Dogs trained in a project at Auburn University called Eco Dogs are being used to find invasive Burmese Pythons in Florida. In areas of the Everglades where they have established themselves, the very large snakes have decimated local populations of wild animals. Marsh rabbits, foxes, raccoons, opossums and white-tailed deer sightings have been reduced by well over 90 percent. The snakes are foreign to these local animals and sometimes they don’t recognize them as predators until it is too late. Growing up to 16 feet long and 150 pounds, they are formidable opponents and can reproduce rapidly.
The Everglades are a very important ecosystem and the introduced snakes are causing widespread destruction. The pythons are very elusive and hard to find in a huge wild national park like the Everglades.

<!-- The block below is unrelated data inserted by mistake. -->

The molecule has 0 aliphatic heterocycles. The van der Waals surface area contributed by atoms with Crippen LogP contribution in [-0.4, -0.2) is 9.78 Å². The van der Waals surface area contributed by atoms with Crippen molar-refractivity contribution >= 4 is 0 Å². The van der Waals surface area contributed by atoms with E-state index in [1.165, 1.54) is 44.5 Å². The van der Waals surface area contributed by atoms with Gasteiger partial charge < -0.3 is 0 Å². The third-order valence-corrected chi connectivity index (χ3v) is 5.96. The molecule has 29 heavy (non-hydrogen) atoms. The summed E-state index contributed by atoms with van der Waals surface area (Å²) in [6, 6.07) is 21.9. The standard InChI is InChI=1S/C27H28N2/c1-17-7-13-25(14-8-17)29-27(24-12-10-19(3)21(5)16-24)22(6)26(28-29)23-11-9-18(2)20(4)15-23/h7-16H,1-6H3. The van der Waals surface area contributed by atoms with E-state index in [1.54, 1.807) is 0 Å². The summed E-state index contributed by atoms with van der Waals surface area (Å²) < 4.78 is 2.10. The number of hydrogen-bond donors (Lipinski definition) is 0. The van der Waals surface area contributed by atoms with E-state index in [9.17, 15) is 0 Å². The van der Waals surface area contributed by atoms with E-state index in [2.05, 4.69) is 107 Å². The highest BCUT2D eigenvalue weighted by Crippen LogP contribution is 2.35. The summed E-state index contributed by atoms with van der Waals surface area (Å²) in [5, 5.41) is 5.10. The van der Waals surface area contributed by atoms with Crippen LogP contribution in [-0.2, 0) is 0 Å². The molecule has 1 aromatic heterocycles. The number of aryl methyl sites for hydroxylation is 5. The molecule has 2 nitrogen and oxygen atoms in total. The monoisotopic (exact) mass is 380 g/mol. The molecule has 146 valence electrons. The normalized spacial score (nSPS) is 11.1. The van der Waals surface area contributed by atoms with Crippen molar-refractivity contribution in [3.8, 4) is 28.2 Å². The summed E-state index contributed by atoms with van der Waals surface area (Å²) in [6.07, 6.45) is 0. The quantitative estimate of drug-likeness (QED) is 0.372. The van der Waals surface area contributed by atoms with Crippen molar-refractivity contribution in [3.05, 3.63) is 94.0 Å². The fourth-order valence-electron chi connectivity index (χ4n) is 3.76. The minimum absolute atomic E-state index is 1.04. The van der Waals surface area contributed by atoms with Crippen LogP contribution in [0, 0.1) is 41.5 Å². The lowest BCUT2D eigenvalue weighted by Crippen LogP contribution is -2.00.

That’s where the dogs come in. In a test, two Labrador Eco Dogs were able to detect pythons in canals with 92 percent accuracy. Their human counterparts were measured at 64 percent for the same test. The dogs found 19 pythons in their survey, and one of the pythons was incubating nearly 20 eggs.
Pythons don’t attack the dogs when they are spotted, because their first defense is to curl up in a circle and try to hide. Also, the dogs don’t get too close and simply wait until their human team members arrive.
These same dogs previously had been used to find scat samples in the wild from rare or endangered species, to help conservation researchers.
Exotic animals that escape or are released into the wild by pet owners can do tremendous damage to local wildlife and habitats. Currently there is no known solution to Florida’s python problem, and it is likely to require much money and time to address. In the meantime, many wild animals in Florida will be consumed.
Image Credit: Public Domain, Wiki Commons